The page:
# 3D Rotations using complex numbers

1. Oct 25, 2013

### Septimra

I was thinking that if you could use quaternions to rotate an object using quaternion algebra that there might be a way to rotate an object using complex numbers in some fashion. I was looking at quaternion rotation of a vector and the amount of operations seemed to be a lot. Of course it levels out or even out performs matrices with linear interpolation and concatenation of rotations. But anyhow what i decided to do was rotate a vector (x ,y , z) = x + yi + zj

with the rotation complex numbers
(a + bi)
(a + bj)

a = cos

b = sin

Following this algorithm
(a + bi)(x + yi) = x' + y'i
(a + bj)(y' + zj) = y'' + z'j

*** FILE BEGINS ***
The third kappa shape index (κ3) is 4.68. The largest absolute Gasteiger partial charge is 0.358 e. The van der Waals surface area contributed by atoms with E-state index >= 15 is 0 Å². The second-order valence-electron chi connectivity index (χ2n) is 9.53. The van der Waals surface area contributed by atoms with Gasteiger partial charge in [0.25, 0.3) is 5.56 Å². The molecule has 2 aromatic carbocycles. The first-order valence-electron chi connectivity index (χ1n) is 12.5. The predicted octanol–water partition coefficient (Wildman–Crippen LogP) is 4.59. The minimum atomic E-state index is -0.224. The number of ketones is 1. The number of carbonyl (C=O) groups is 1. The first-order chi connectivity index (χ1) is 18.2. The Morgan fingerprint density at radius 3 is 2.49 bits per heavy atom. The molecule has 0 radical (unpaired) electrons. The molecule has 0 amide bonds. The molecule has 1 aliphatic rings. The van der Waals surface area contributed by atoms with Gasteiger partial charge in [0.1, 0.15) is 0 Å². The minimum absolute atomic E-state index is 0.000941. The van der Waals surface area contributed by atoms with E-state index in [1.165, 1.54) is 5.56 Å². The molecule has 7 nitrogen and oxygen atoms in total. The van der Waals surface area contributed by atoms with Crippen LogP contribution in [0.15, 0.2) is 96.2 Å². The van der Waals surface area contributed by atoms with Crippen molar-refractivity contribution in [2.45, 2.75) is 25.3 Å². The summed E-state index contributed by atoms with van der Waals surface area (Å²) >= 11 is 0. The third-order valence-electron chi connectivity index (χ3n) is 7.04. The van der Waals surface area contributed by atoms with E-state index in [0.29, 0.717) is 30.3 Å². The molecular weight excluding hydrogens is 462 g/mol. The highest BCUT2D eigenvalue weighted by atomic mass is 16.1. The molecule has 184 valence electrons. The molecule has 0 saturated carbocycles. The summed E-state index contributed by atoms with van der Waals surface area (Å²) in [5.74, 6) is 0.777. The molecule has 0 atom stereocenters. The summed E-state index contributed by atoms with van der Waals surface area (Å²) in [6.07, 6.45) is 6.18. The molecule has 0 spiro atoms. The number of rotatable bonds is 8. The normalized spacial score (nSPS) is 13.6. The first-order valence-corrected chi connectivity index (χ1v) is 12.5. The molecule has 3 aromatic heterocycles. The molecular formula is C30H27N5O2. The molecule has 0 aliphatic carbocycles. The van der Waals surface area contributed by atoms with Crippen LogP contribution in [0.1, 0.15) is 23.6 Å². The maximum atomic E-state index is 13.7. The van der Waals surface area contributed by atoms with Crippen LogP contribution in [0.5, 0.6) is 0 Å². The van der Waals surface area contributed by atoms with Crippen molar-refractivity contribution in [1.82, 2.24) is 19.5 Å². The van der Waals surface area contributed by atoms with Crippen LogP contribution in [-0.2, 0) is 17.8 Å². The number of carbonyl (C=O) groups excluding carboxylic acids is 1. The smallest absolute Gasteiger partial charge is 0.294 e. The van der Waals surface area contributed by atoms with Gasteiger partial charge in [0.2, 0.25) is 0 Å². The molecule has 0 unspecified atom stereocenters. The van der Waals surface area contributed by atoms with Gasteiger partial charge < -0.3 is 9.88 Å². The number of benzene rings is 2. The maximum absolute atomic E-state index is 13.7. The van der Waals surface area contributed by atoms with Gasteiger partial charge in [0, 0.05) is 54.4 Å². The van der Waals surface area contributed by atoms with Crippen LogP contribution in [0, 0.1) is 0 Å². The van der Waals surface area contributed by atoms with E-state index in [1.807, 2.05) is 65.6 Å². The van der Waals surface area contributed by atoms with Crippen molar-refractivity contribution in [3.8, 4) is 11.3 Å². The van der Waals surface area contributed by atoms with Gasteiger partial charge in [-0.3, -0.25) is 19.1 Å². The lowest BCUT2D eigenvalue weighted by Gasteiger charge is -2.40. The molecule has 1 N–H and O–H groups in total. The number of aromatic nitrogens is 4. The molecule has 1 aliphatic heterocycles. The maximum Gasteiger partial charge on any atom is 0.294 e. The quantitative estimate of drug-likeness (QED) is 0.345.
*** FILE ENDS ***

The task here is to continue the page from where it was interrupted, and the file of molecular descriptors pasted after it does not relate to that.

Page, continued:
the new rotated vector is x' + y''i + z'j;
This works, it rotates the object and preserves the magnitude of the vector.

What I don't understand is how it is rotating the object.

When I put in 90 degrees v(1,0,0) goes to v(0,0,1) to (0,-1,0) back to (1,0,0)

When I put in 90 degrees v(1,1,1) goes to v(-1,-1,1) to (1, -1, -1) to (1,1,1)

My question is: Is it rotating around an axis? Can it be changed? Is it Euler angles in disguise?

Why is it the first time it rotates by 90 degrees when I put in 90?

Then it rotates 180 when I still have 90 degrees in?

2. Oct 25, 2013

### UltrafastPED

Sure ... complex numbers are natural for 2D rotations, just as quaternions are natural for 3D rotations.

But you can also do rotations with matrices; see SO(3).

The question which you have found, what is the axis of rotation, is to be found in the construction of the above systems.